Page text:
The teaching staff and members of the administrative staff having academic rank in an educational institution.
Fabric or other material used to cover the body.
Double-layered inflatable suits which, when inflated, exert pressure on the lower part of the wearer's body. The suits are used to improve or stabilize the circulatory state, i.e., to prevent hypotension, control hemorrhage, and regulate blood pressure. The suits are also used by pilots under positive acceleration.
Clothing designed to protect the individual against possible exposure to known hazards.
Any one of five terminal digits of the vertebrate FOOT.
The heat flow across a surface per unit area per unit time, divided by the negative of the rate of change of temperature with distance in a direction perpendicular to the surface. (From McGraw-Hill Dictionary of Scientific and Technical Terms, 6th ed)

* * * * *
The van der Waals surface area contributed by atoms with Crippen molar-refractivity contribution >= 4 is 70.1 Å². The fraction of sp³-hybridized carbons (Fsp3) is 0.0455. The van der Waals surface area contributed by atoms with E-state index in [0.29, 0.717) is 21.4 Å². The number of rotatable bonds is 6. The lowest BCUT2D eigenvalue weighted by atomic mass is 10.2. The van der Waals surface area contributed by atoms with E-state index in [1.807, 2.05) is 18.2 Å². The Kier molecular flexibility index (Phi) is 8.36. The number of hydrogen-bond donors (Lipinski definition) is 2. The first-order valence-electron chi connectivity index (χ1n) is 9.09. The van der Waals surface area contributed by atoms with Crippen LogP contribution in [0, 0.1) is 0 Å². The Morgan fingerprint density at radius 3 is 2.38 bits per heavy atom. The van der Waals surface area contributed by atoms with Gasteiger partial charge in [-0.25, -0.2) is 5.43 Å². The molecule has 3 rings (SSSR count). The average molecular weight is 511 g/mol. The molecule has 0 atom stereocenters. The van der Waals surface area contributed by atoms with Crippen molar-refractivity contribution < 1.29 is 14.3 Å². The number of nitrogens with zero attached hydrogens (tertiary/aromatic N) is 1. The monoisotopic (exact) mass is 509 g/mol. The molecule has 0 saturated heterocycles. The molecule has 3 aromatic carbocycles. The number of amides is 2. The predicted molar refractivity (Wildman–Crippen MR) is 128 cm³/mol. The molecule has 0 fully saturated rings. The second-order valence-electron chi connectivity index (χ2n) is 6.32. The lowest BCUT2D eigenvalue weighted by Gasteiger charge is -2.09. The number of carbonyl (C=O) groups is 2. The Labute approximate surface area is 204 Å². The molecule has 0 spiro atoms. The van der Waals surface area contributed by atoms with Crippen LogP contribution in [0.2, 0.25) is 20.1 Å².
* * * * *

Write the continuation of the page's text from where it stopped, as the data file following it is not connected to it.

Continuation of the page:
Tumors or cancer of the VULVA.
Domesticated farm animals raised for home use or profit but excluding POULTRY. Typically livestock includes CATTLE; SHEEP; HORSES; SWINE; GOATS; and others.
The regular recurrence, in cycles of about 24 hours, of biological processes or activities, such as sensitivity to drugs and stimuli, hormone secretion, sleeping, and feeding.
Eating an excess amount of food in a short period of time, as seen in the disorder of BULIMIA NERVOSA. It is caused by an abnormal craving for food, or insatiable hunger also known as "ox hunger".
Community health education events focused on prevention of disease and promotion of health through audiovisual exhibits.
The interchange of goods or commodities, especially on a large scale, between different countries or between populations within the same country. It includes trade (the buying, selling, or exchanging of commodities, whether wholesale or retail) and business (the purchase and sale of goods to make a profit). (From Random House Unabridged Dictionary, 2d ed, p411, p2005 & p283)